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By David W. Powell and Mark Bieter
Georgetown University’s defeat of a lawsuit challenging the fees and investment options in its retirement plan seems to have shifted the answer of whether its plan and other similar plans should have the same fiduciary standards as 401(k) plans from “yes” to “no.”
When they first appeared in 2016, the Employee Retirement Income Security Act (ERISA) lawsuits targeting certain university retirement plans, called 403(b) plans, immediately raised some novel questions.
One was whether the fiduciary standards developing in the dozens of similar lawsuits nationwide against 401(k) plan sponsors would be applied in the context of the university plans in more or less the same way.
Until recently, the answer to that question seemed to be trending, for the most part, to “yes.” Plaintiffs have had only mixed success, mainly due to the difficulty of having fiduciary breach claims knocked out at the motion to dismiss stage. But courts often seemed to be looking at the 403(b) plan and its investments in the same way as a 401(k).
That changed early this year, when the District of Columbia federal court dismissed such a lawsuit against Georgetown University.
The court acknowledged that because the backgrounds and structures of 403(b) and 401(k) plans are different, the application of ERISA’s fiduciary standards should also be different.
“It may be that Plaintiffs want to force Georgetown to reconsider its entire strategy behind the plans and to have them become more like” 401(k) plans, the court wrote. “However, it is not a breach of fiduciary duty to maintain the Plans as established tax-deferred vehicles under the particular protections of § 403(b).” (Wilcox v. Georgetown Univ., No. 18-422, 2019 BL 5946 (D.D.C. Jan. 8, 2019))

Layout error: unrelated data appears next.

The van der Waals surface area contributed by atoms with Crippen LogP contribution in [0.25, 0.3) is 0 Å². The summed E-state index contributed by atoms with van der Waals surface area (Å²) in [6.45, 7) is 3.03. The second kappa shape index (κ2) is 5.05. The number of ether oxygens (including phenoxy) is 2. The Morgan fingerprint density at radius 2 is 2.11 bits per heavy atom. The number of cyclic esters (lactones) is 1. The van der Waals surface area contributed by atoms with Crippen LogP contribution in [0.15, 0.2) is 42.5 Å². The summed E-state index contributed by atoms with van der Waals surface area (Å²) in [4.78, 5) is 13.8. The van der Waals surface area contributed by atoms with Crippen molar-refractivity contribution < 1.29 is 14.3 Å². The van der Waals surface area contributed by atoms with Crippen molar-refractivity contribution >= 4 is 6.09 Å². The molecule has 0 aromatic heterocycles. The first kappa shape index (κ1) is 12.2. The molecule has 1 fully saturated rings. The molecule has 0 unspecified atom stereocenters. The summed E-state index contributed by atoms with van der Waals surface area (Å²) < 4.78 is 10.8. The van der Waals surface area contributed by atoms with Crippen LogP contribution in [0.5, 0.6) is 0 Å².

This was a departure from the view of other courts addressing the university lawsuits thus far, most of which have not delved deeply into differences between the two types of plans. As the cases move to the appellate courts, the universities may rely on this minority view to argue that the differences matter.
The results of the approximately 20 university cases filed over the past two and a half years can best be described as mixed.
The initial signs suggested that defendants would face an uphill battle prevailing early in the litigation. In total, nine of the lawsuits have survived motions to dismiss with their most significant claims intact, and two of those have been settled—by University of Chicago for $6.5 million and Duke University for $10.5 million.
But the decisions have evened out, with the University of Pennsylvania, Northwestern University, and Washington University prevailing on motions to dismiss, and, in the first trial of a university case, the Southern District of New York ruling for New York University on all outstanding claims.